Monday, September 07, 2009

Blog Tour: 8/30 - 9/5

This re-initiates my old practice of looking around the web - hopefully once a week - and drawing some attention to things I see there that interest me.

If you want to know where I go, look at the links on the left under "Places I Frequent". From there, I will go places those places may point me. Typically, I will also list three of my favorite posts from the current Christian Carnival - and may go somewhere those blogs take me.

Sometimes they will be topically organized, and sometimes just in order of the links I visited. Enjoy:

  • Christian Carnival picks:
    • Shannon at The Minority Thinker examines why they are "Quitting Small Group". After having read it, I have to agree with these two statements:
      Over fifteen years, I have been part of almost a dozen small groups sponsored by three different churches; my husband has joined me in most of them. Never once have I developed a close friendship through one of these groups.
      We are told to confess our sins to each other [I tore a group up doing this], to restore each other, to love each other, to encourage each other, and to serve together as the body of Christ. I have rarely – if ever – seen these things happen in a small group. And if that kind of fellowship isn’t taking place regularly, why do we keep trying the same methods and hoping for different results? It seems to me it’s time for a new approach.
    • Henry at Participatory Bible Study Blog responds to:
      … The problem is this: when one takes a close look at the Bible in its original context, there is no evidence that the Bible is such a historically-situated divine revelation, that it is somehow ontologically different than other texts from antiquity and should be privileged or treated in a special way. …
      with "Indentifying Define Revelation"
  • President Obama's address to school children: I created a category for this expecting to see a bit of stuff on it - but there really wasn't much:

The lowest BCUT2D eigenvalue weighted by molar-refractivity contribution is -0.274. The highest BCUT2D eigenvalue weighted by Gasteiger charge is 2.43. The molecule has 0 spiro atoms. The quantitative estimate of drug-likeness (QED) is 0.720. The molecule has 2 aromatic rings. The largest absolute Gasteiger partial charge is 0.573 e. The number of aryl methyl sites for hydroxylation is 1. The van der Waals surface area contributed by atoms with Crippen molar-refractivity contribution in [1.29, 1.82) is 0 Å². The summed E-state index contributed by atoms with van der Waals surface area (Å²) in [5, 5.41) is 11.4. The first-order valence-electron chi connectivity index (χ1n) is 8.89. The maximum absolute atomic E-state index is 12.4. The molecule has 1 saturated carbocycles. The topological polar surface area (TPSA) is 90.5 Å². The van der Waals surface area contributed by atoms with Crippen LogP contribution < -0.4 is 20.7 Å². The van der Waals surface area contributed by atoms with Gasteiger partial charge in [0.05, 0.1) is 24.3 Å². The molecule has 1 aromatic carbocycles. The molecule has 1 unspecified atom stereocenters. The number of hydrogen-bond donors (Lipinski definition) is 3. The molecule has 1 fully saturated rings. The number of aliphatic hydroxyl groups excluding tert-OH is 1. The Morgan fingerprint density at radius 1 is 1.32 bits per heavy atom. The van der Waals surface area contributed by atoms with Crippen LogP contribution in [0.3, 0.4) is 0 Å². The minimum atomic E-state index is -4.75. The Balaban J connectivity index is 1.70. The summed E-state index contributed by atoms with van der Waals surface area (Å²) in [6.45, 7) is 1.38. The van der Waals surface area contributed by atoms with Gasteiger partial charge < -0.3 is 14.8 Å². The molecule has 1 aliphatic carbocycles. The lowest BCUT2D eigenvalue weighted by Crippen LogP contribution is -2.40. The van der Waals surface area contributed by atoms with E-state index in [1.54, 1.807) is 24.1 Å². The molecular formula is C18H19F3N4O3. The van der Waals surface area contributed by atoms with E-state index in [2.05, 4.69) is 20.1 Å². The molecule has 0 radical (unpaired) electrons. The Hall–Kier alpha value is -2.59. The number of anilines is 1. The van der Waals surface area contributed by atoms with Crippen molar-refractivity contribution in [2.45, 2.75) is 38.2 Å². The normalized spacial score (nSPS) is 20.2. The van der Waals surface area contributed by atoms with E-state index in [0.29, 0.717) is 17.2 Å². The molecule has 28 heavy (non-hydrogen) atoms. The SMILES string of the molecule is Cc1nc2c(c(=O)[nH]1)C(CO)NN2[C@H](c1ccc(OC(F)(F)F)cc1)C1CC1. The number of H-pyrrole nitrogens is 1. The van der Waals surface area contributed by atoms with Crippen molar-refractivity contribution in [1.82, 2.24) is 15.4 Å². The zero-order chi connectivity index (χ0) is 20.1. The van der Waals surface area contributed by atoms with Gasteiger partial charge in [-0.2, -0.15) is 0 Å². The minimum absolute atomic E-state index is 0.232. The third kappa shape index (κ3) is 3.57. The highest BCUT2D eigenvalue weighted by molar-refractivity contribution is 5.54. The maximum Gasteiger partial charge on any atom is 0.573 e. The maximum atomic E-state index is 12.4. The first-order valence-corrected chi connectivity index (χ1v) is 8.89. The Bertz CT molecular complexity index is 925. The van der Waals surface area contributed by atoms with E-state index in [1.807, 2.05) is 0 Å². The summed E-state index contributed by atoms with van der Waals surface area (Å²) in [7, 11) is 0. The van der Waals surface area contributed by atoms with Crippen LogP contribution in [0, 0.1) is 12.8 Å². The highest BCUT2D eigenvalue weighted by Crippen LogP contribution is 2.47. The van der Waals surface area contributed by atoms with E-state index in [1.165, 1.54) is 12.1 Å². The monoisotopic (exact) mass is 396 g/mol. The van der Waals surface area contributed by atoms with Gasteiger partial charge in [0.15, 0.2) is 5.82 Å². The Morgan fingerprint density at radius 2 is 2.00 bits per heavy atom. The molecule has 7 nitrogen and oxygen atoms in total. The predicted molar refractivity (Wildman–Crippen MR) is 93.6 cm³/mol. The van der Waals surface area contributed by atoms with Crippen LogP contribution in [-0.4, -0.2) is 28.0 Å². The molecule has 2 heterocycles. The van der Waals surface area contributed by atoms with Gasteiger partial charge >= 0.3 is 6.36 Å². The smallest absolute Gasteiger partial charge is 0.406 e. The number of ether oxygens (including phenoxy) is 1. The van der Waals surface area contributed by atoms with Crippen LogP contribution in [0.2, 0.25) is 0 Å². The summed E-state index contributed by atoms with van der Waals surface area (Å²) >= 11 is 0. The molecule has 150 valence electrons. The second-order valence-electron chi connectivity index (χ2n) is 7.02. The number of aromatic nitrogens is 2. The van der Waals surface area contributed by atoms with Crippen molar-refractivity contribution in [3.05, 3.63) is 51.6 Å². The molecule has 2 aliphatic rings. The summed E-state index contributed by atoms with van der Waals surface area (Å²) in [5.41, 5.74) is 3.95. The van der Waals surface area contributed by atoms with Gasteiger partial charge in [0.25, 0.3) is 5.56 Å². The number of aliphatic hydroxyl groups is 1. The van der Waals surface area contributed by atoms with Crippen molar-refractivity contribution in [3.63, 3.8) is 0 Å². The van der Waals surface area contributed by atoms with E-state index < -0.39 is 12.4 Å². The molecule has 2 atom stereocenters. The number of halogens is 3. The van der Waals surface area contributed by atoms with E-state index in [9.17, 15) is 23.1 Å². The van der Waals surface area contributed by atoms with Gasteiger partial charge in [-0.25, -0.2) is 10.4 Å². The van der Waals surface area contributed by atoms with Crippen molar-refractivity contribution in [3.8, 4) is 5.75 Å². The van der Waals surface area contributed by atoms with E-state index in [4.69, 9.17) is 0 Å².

• Jim at Volokh Conspiracy took a look back at the news articles, etc. connected with President George H.W. Bush's 1991 Speech to Schools.
      On WESTLAW, I looked up other news stories about the speech. It was eported as 10 minutes in some reports and 12 minutes in others. It was carried live on CNN, PBS, and [the NBC] and Mutual radio [networks]. The Secretary of Education sent a letter urging schools to have their students watch, but I didn’t find any evidence of how many schools followed that recommendation. And most striking: Bush laid out goals — to increase the graduation rate, improve student competency and better prepare students for entering school — and said, "Let me know how you're doing. Write me a letter. I'm serious about this one. Write me a letter about ways you can help us achieve our goals." [Written text is here - and wasn't checked against the tapes]
    • John Piper weighed in with "I Hope My Daughter Hears the President’s Speech":
      I am stunned at the outcry against the President of the United States speaking to the youth of this nation about the importance of education.

      I am embarrassed by the governor of my home state saying, that the president’s plan to address them is “disruptive . . . uninvited . . . and number three . . . I don’t think he needs to force it upon the nation’s school children.”

      This speech seems, for me, to be an answer to a prayer that I have prayed for the president repeatedly . . .
  • Jason S at Fundamentally Changed looks at how extreme fundamentalism can be involved in "Transgressing By Traditions":
    Today I call upon all of my fundamentalist brethren to honestly take the time to examine their doctrines and practices and see how they measure up to God’s Word, the five sola’s, and the historic fundamentals. If they don’t fit that, they must be discarded, no matter how old, precious, and dear they are to us.
  • Iraq the Model this week is focusing on the crisis raised by Syria's apparent complicity in the August 19th bombing which killed 95 people and wounded 600. One of the stories began
    Iraq continues to insist on internationalizing the crisis with Syria, which began after Iraq demanded that Syria hands over senior Ba’ath Party members. Iraq now plans to persuade the international community to form an international criminal court, similar to the one investigating the assassination of the late Lebanese premier Rafik Hariri. Prime Minister Nouri al-Maliki stressed at a meeting with the Turkish FM that Iraq “will move forward to demand that the UN forms an international tribunal to prosecute those who committed ugly crimes that target Iraq’s stability and people and killed many innocent lives”.
  • Scot McKnight at Jesus Creed points to a book by